Actress Blake Lively stated in an earlier press conference that Stone likes it when his actors argue with him, so the director was asked if he enjoys conversations with his cast about their characters on set. “I think it's good and I think that every actor is the best advocate for his or her own character. They are the lawyers for their own defense,” he explained. “A good actor will be thinking, and feeling, and questioning, and Blake was one of the most aggressive in terms of questioning everything in the script. She was different than the concept in the book. She was more of a flower child than the girl who was more punk rock in the book. She always wanted to emphasize the heart and the hope that she had and I liked that. I liked what she did very much. She's very elegant, sophisticated, she has a concept of script, and she reminds me frankly of a very smart Meryl Streep at that age, because I knew her when she was just starting out. If events are good to her she could go all the way, she's got the chops.”
Stone also discussed the other lead actress in his film, Salma Hayek and why he decided to cast her as the powerful female leader of a dangerous drug cartel. “I had no choice,” he laughed. “Salma’s an active will. She's tough. She came from Mexico and just propelled herself to Hollywood. I guess she didn't speak much English when she first got here. I met her years ago after I did U-Turn and the first time I met her she said, ‘You son of a bitch, you didn't even see me for U-Turn and you gave it to Jennifer Lopez!’ I was stunned. I didn't know her, but you know what, fifteen years later I went right to her. I said: this is the one. I didn't even see another actress because I just wanted Salma. I wrote her a note in Europe and I said: you're the one. She didn't remember that story I don't think. Universal asked if she was tough enough and I said, sweetheart she's tough! Salma's character has a heart in the movie. She has this strong, Latin fixation for family and I think she really puts her heart out there in a way, but is still ruthless.”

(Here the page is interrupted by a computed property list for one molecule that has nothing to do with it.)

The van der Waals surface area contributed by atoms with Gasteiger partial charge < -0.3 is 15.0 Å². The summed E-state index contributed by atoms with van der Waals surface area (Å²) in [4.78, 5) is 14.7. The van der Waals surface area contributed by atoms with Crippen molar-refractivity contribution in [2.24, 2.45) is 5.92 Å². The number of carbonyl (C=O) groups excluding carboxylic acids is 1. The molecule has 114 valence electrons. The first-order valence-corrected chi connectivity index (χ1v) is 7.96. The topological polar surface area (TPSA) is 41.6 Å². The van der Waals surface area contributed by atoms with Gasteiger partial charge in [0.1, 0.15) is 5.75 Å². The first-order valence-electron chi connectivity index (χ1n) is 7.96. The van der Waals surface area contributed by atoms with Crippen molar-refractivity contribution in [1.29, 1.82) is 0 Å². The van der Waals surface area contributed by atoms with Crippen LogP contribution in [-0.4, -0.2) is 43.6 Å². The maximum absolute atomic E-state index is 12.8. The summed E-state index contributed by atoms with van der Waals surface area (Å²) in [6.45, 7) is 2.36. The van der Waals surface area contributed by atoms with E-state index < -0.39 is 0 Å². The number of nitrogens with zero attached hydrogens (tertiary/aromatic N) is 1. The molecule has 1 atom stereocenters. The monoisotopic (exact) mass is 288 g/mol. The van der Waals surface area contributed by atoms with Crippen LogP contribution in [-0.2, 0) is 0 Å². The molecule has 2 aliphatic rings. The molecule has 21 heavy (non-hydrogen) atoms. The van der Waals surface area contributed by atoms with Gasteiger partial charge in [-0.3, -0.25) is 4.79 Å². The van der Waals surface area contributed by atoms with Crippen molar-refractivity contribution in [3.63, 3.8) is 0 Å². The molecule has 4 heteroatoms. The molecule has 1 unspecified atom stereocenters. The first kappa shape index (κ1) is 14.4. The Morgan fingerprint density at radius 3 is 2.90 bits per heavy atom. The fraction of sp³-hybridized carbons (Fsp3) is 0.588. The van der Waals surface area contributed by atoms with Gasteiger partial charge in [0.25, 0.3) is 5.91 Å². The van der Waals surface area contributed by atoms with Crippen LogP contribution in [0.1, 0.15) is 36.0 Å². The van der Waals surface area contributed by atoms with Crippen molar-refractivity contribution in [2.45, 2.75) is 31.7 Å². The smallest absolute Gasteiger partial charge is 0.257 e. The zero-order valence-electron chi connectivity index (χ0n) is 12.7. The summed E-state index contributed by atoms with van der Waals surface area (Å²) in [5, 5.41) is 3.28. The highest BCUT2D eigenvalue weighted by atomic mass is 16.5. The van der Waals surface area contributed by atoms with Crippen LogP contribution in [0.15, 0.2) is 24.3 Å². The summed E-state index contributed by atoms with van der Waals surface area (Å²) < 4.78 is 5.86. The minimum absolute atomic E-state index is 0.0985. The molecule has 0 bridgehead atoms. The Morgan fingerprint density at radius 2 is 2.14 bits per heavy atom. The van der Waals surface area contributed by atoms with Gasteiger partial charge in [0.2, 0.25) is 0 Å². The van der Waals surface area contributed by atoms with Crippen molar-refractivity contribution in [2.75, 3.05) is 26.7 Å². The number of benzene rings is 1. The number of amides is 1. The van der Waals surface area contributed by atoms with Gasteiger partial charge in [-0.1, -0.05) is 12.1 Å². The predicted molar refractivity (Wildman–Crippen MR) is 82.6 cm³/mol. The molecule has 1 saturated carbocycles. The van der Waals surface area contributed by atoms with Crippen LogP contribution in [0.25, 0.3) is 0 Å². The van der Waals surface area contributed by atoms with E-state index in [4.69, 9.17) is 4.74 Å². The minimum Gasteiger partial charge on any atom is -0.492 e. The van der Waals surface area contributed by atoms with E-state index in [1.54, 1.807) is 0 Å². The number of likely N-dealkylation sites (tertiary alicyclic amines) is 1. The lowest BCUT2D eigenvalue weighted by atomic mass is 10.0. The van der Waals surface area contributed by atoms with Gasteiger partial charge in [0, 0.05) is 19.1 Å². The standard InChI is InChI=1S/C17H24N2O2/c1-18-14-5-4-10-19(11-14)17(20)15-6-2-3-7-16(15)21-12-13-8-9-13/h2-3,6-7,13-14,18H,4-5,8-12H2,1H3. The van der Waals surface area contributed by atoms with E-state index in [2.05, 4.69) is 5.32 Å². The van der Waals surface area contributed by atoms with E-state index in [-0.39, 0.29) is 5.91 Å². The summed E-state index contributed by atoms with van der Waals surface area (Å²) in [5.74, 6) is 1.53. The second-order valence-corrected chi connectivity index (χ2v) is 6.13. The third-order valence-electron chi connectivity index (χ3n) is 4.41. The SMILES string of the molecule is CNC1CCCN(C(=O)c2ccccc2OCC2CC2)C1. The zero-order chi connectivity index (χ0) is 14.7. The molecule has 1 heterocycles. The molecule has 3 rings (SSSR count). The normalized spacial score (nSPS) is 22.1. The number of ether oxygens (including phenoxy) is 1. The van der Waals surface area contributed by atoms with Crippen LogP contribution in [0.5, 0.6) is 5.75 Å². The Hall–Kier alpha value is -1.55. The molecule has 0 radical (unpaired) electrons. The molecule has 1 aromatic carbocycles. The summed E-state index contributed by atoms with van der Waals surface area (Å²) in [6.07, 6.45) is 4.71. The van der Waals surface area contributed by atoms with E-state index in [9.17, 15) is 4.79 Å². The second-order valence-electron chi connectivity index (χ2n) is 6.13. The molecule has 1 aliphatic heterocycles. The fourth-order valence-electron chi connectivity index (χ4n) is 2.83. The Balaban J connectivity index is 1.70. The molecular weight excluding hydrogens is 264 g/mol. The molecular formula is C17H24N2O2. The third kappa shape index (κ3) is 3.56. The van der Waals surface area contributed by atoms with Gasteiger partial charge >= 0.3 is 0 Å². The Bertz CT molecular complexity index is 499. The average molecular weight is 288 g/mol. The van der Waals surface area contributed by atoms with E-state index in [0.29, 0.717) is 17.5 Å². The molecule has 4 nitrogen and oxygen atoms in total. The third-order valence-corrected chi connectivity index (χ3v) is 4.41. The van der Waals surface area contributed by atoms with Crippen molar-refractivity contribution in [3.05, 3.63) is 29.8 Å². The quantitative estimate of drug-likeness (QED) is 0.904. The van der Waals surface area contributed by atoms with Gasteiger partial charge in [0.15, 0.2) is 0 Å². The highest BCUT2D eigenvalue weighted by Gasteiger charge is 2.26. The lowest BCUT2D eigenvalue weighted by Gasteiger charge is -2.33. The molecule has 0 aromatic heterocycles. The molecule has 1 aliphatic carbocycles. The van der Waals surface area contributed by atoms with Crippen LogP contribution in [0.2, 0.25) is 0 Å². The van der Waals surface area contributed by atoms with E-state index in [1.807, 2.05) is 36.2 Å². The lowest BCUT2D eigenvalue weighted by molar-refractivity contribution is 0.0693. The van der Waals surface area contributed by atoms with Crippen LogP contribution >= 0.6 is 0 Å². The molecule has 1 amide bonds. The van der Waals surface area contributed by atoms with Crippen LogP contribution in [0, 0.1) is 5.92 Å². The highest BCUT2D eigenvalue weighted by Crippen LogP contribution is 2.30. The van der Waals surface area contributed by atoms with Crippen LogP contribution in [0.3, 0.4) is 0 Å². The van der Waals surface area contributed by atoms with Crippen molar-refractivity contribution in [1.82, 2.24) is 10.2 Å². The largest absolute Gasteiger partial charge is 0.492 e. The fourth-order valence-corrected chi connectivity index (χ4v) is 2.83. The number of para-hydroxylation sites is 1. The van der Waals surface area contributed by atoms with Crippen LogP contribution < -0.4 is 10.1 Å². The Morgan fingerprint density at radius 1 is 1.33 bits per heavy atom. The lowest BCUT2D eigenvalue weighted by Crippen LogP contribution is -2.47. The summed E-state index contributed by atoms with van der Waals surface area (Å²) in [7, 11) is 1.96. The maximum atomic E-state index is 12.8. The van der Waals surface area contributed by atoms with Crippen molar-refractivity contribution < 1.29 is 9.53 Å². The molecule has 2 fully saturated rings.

The director was also asked if he had any concerns about avoiding the common stereotypes associated with drug trafficking movies and if he took into consideration how audiences on both sides of the border might feel about the film. “Well we're going to Mexico right after we open here. That'll be our first country and we'll find out. I think people are fairly reasonable and understand the realities of the situation,” he explained. “I think we showed some of the cruelty, we didn't show all of it because it's too rough, but certainly you have to deal with it, otherwise you're just sanitizing a situation that's gotten extreme. Having made several movies about drugs including Scarface … you know, when I did Scarface you would've thought that it was a cartoon. But actual gangsters modeled themselves after him and then the Scarface character became a bit of a cliché, but so many of them acted like him. What I saw in Miami with my own eyes was larger than life, and what I see in Mexico is larger than life. I've met quite a few of the growers here in California, and it's an interesting time. The world is living in a larger life fashion in general. We are seeing entertainment become politics and we're seeing people acting out in ways that are extremely violent and destabilizing including bankers. No rules apply. We're in an era of no rules now it seems.”
Finally, without giving too much away about the film’s ending (at Mr. Stone’s request), I think it is safe to say that most audiences, and certainly fans of the book, will find it controversial. So I personally asked the director to discuss his choice for the movie’s unconventional ending. “I think you have to say that there are twists and turns in this movie,” Stone explained cautiously. “Some of them are pretty wild and there's a lot of them actually if you start counting back. A lot of relationships are discovered as you go so it does pick up its momentum. I would say there's a romantic way out, which was from the book. It's very much in Ophelia's head whether she would take her own life to join one of her lovers in death, which was the notion in the book. If you accept that you can live with that ending. I can't! I see the world a little bit more realistically but I love the ending of the book. It reminds me of Butch Cassidy and the Sundance Kid.”
“I do think the drug world and drug deals go on and on, and there are just a lot of surprises,” Stone continued. “We all have idealism, we think we're healthy and then all of a sudden one day you have cancer. The truth has a mind of its own. I think the whole film is an argument for love or not love between three people. I don't think it's possible for people to be equally in love. It's very difficult to work out a three-way relationship. But in Jules and Jim by Francois Truffaut, it ends with them driving off the bridge. Butch Cassidy, if you look at it again, they bring it in, but they dangle it, they don't go into it and the two guys die alone. So that wasn't working either for me. I had to deal with my own conscience on it. But I would rather keep it very quiet and let the audience find its own way.”
Savages explodes into theaters on July 6th.